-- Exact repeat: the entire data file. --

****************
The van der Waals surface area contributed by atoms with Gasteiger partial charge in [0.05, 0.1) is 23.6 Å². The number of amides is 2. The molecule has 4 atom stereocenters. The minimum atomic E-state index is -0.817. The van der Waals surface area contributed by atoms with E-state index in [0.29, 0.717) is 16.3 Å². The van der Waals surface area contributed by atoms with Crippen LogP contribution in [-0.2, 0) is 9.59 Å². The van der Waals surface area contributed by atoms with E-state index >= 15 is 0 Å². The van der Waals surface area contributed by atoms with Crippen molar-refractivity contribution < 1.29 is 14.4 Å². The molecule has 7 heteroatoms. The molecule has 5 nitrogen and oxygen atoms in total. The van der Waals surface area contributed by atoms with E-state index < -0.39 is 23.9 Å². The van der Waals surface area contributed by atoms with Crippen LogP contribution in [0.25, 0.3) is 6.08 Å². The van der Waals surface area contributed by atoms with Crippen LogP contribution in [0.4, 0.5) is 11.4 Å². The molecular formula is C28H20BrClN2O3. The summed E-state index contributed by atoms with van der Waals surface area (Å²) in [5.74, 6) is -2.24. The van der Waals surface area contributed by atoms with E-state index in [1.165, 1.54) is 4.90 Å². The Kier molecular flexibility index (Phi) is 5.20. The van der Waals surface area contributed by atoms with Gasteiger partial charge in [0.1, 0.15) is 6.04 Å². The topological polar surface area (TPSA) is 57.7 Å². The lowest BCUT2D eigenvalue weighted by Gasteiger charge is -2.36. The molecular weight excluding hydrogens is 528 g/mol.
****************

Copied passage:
The van der Waals surface area contributed by atoms with Gasteiger partial charge in [0.05, 0.1) is 23.6 Å². The number of amides is 2. The molecule has 4 atom stereocenters. The minimum atomic E-state index is -0.817. The van der Waals surface area contributed by atoms with E-state index in [0.29, 0.717) is 16.3 Å². The van der Waals surface area contributed by atoms with Crippen LogP contribution in [-0.2, 0) is 9.59 Å². The van der Waals surface area contributed by atoms with E-state index >= 15 is 0 Å². The van der Waals surface area contributed by atoms with Crippen molar-refractivity contribution < 1.29 is 14.4 Å². The molecule has 7 heteroatoms. The molecule has 5 nitrogen and oxygen atoms in total. The van der Waals surface area contributed by atoms with E-state index < -0.39 is 23.9 Å². The van der Waals surface area contributed by atoms with Crippen LogP contribution in [0.25, 0.3) is 6.08 Å². The van der Waals surface area contributed by atoms with Crippen LogP contribution in [0.4, 0.5) is 11.4 Å². The molecular formula is C28H20BrClN2O3. The summed E-state index contributed by atoms with van der Waals surface area (Å²) in [5.74, 6) is -2.24. The van der Waals surface area contributed by atoms with E-state index in [1.165, 1.54) is 4.90 Å². The Kier molecular flexibility index (Phi) is 5.20. The van der Waals surface area contributed by atoms with Gasteiger partial charge in [0.1, 0.15) is 6.04 Å². The topological polar surface area (TPSA) is 57.7 Å². The lowest BCUT2D eigenvalue weighted by Gasteiger charge is -2.36. The molecular weight excluding hydrogens is 528 g/mol.